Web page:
Enjoy your morning cup of coffee and a plate of huevos rancheros or chilaquiles at Hotel Perla’s La Terraza restaurant, a gracious, open-air, waterfront establishment. Or, if you prefer to make your own coffee, visit Ramón at Cafe Batalla, just past the intersection of Calle Zaragoza and Avenida Independencia. Ask for “dos molinas, revuelto,” and savor the flavors of Veracruzean coffee.

Drive 10 kilometers to Playa Balandra, near the tip of the Pichilingue Peninsula, and hike around the northern rim of the bay; a delightful, hidden beach with sugar sand and turquoise water is just around the corner, adorned with La Paz’s iconic “mushroom rock.” While crowds can be heavy on weekends, you might be the only one there on a midweek morning.

Stop at Playa Tecolote, which faces the San Lorenzo Channel and Isla Espíritu Santo. The surf might be up, the water will be warm, and the fish tacos are nothing short of spectacular at the beach restaurant.

Or take a drive down to Bahía de Los Muertos, more recently christened Bahía de Los Sueños — “dreams” is apparently easier to promote than “the dead.” Despite new home development and a nearby golf course, you likely will have the beach to yourself, with only the local fishing pangas and a few cruising sailboats for company.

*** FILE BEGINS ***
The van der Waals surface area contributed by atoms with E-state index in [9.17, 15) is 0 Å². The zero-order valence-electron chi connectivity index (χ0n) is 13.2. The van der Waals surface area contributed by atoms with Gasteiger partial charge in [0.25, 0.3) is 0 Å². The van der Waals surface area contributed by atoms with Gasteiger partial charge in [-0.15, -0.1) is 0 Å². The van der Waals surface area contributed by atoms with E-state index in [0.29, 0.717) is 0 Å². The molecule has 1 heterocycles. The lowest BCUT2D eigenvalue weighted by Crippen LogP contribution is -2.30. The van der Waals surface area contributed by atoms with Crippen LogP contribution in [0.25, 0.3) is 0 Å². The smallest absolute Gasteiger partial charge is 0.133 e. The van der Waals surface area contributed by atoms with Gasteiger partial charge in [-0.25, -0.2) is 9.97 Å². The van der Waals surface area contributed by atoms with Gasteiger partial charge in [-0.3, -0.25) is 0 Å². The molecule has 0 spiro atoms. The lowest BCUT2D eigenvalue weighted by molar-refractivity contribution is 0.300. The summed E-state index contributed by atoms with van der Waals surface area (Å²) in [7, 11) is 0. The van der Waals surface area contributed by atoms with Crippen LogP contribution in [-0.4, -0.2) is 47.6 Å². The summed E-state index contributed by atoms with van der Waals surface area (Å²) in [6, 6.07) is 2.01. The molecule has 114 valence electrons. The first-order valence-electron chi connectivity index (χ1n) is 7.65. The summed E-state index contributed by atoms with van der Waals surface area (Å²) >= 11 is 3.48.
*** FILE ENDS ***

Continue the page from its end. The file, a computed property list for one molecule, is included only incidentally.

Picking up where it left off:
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“Sea of Cortez: A Cruiser’s Guidebook”
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Sea Change

By Bing O'Meara
Escape pressures of everyday life and find a renewed sense of peace and tranquility in Mexico’s Sea of Cortez

If there was ever a time to get away for a spell, this is it. At home in the U.S., we’re dealing with a recession that won’t go away. We are in political turmoil, split down the middle; one half diametrically opposed to the other. Watch the news on television, and what you get is an opinion, usually the flip side of the one you hold.

We’ve shipped our jobs overseas and have an unemployment rate above nine percent, even as high as 17 percent in some regions of the country. As a result, our nation of consumers are no longer consuming, and our middle class is hanging on by a thread. People are afraid and uptight, with very little light at the end of the tunnel. 

So how do you cope? Get out of town! Go somewhere people are not obsessing over things they cannot control.  

Where do you go for some relief? Mexico. Specifically, the islands of the Sea of Cortez. That’s what we did, and what I would recommend for you if you’re feeling bottled up, unable to sleep, drinking Maalox by the quart, and making yourself sick every time you glance at the Dow Jones on your iPhone.